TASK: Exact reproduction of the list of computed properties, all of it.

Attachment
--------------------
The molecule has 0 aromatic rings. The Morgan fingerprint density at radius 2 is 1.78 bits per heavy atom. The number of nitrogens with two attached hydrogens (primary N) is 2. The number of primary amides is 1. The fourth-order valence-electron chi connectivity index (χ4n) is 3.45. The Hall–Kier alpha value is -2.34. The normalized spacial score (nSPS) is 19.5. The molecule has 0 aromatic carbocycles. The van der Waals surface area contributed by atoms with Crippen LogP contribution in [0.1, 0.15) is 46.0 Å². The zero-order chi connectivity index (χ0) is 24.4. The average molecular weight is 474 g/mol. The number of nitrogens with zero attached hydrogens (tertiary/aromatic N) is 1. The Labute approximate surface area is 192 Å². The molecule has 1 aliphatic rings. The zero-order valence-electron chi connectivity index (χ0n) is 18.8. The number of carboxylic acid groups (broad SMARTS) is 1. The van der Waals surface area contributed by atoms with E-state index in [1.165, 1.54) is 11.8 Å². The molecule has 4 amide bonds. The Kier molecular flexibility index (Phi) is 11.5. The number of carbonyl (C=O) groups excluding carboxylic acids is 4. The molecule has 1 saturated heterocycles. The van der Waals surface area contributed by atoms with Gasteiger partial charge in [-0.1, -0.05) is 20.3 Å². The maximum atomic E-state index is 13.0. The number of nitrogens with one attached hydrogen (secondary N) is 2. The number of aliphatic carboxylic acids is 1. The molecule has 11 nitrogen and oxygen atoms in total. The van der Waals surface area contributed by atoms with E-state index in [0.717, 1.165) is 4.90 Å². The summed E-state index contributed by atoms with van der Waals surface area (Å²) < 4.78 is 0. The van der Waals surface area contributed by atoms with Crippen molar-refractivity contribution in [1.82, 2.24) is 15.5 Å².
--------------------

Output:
The molecule has 0 aromatic rings. The Morgan fingerprint density at radius 2 is 1.78 bits per heavy atom. The number of nitrogens with two attached hydrogens (primary N) is 2. The number of primary amides is 1. The fourth-order valence-electron chi connectivity index (χ4n) is 3.45. The Hall–Kier alpha value is -2.34. The normalized spacial score (nSPS) is 19.5. The molecule has 0 aromatic carbocycles. The van der Waals surface area contributed by atoms with Crippen LogP contribution in [0.1, 0.15) is 46.0 Å². The zero-order chi connectivity index (χ0) is 24.4. The average molecular weight is 474 g/mol. The number of nitrogens with zero attached hydrogens (tertiary/aromatic N) is 1. The Labute approximate surface area is 192 Å². The molecule has 1 aliphatic rings. The zero-order valence-electron chi connectivity index (χ0n) is 18.8. The number of carboxylic acid groups (broad SMARTS) is 1. The van der Waals surface area contributed by atoms with E-state index in [1.165, 1.54) is 11.8 Å². The molecule has 4 amide bonds. The Kier molecular flexibility index (Phi) is 11.5. The number of carbonyl (C=O) groups excluding carboxylic acids is 4. The molecule has 1 saturated heterocycles. The van der Waals surface area contributed by atoms with Gasteiger partial charge in [-0.1, -0.05) is 20.3 Å². The maximum atomic E-state index is 13.0. The number of nitrogens with one attached hydrogen (secondary N) is 2. The number of aliphatic carboxylic acids is 1. The molecule has 11 nitrogen and oxygen atoms in total. The van der Waals surface area contributed by atoms with E-state index in [0.717, 1.165) is 4.90 Å². The summed E-state index contributed by atoms with van der Waals surface area (Å²) < 4.78 is 0. The van der Waals surface area contributed by atoms with Crippen molar-refractivity contribution in [1.82, 2.24) is 15.5 Å².